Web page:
But Shakspeare's old sterling—pray let it content ye. This Shylock, the Jew, whom we mean to restore ye, Was naturaliz'd oft by your fathers before ye;
Then take him to night to your kindest compassion,
For to countenance Jews is the pink of the fashion.
FOR SOME COUNTRY LADS, PERFORMING THE DEVIL OF A
In days of yore, when round the jovial board,
From ev'ry side—from Troy — from ancient Princes pour in to swell the motley piece; [Greece, And while their deeds of prowess they rehearse, The flowing bowl rewards their hobbling verse.
Intent to raise this evening's cordial mirth, Like theirs, our simple stage-play comes to birth. Our want of art we candidly confess, But give you Nature in her homespun dress; No heroes here—no martial men of might! A collier is the champion of to night; His strap, more fam'd than George's lance of old, For it can tame that dragoness, a scold: Indulgent, then, support the cobler's cause, And though he may n't deserve it, smile applause.
If to correct the follies of mankind,
Does not the poet, that exists by praise,
Before such judges, we confess with dread, These new dominions we presume to tread;Yet if you smile, we 'II boldly do our best, And leave your favours to supply the rest.
On widows—orphans—left, alas! forlorn,
AN ELEGIAC ODE
Pallida mos a>quo pulsat pede pauperum tabcrnas,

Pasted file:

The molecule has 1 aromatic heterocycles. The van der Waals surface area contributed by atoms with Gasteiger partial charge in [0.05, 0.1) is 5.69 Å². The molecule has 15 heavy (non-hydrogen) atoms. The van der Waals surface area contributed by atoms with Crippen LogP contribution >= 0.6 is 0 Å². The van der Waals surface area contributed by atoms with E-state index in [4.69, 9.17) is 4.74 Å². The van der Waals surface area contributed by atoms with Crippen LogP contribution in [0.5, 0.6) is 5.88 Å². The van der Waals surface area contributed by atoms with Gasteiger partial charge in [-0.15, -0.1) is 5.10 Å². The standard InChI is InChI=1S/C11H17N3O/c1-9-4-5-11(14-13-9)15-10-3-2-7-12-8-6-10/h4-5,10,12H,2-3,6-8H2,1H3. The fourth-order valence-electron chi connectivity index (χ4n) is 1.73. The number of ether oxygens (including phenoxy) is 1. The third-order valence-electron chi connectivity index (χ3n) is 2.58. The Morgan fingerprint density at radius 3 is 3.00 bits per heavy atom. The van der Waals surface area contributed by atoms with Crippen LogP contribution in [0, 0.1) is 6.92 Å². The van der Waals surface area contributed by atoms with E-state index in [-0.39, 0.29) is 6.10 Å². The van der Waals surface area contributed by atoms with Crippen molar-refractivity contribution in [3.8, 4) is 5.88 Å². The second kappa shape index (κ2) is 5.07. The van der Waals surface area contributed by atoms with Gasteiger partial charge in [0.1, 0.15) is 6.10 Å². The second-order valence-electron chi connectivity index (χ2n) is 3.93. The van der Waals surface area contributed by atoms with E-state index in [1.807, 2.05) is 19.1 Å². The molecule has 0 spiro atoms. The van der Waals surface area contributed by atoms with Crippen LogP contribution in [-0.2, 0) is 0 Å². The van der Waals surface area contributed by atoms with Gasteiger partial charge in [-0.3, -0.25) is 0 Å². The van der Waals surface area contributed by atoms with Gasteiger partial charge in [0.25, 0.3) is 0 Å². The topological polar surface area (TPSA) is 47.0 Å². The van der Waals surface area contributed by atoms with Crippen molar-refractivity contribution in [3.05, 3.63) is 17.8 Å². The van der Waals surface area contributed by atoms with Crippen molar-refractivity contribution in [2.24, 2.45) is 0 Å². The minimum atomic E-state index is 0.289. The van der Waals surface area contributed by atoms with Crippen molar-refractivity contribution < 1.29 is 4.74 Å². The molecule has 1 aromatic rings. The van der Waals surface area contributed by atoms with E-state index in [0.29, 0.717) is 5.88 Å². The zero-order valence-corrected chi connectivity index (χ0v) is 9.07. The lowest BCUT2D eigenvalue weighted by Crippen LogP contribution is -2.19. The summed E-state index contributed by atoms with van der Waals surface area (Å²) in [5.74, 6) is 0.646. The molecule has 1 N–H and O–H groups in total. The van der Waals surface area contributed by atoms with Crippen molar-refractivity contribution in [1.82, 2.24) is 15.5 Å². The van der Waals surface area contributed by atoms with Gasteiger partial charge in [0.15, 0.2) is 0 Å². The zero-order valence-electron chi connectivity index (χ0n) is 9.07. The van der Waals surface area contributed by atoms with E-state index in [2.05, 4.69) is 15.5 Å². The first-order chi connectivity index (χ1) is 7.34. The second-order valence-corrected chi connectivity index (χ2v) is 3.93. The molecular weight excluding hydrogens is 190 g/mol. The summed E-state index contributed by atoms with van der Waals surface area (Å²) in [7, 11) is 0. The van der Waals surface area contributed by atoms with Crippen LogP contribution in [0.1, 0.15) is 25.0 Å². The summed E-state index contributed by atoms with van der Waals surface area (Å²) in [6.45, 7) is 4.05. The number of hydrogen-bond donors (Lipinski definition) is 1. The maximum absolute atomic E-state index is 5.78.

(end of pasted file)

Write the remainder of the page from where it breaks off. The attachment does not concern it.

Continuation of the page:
England! thy Genius, vested like Despair, With loud distress alarms the chalky shore: "' Britons !" he cries, and rends his hoary hair,"Britons! your much-lov'd monarch is no more!" The sea-gods from their pearl-embroiderM beds,
Who to great George the green dominion gave, No longer lift their coral-crowned heads,
But dive distress'd beneath the trembling wave. Hark, how the winds, erst bounteous to his will.
That bore his thund'ring fleets to Gallia's shore, Pause,—for a while, pathetically still, Then let their sorrows burst in pealy roar.
The nymphs that in the sacred groves preside, Where Britain's conqu'ring oaks eternal spring.
In their embrown'd retreats their sorrows hide, And silent mourn the venerable king.
Tenants of liberty, on Britain's plain, With flocks enrich'd, a vast unnumber'd store!
Tis gone, the mighty George's golden reign;Your Pan, your great protector is no more!
The British swains, e'er whiles a blithsome thronr,
No more the shepherd tunes his cheerful song,
Beauty, no more the toy of fashion wears,
Religion, lodg'd high on her pious pile,
See the detestful owl, ill-omen'd, rise!
Dragg'd, by Despair, from her sequestr'd cell; And, by the discord of shrill shrieking cries,
Doubling the horrours of the deep-ton'd belL
The choral Muses droop! their harps unstrung, The lutes and laurel wreaths neglected fall!
Commerce—bestill'd her many-nation'd tongue, Whilom so busy in her bustling hall ■!
Behold the Virtues rang'd, a sorrowing band!
They mourn their Kinc with grief dejected era, See Art and sister Science, weeping stand!
For, ah! their patron, their defender dies;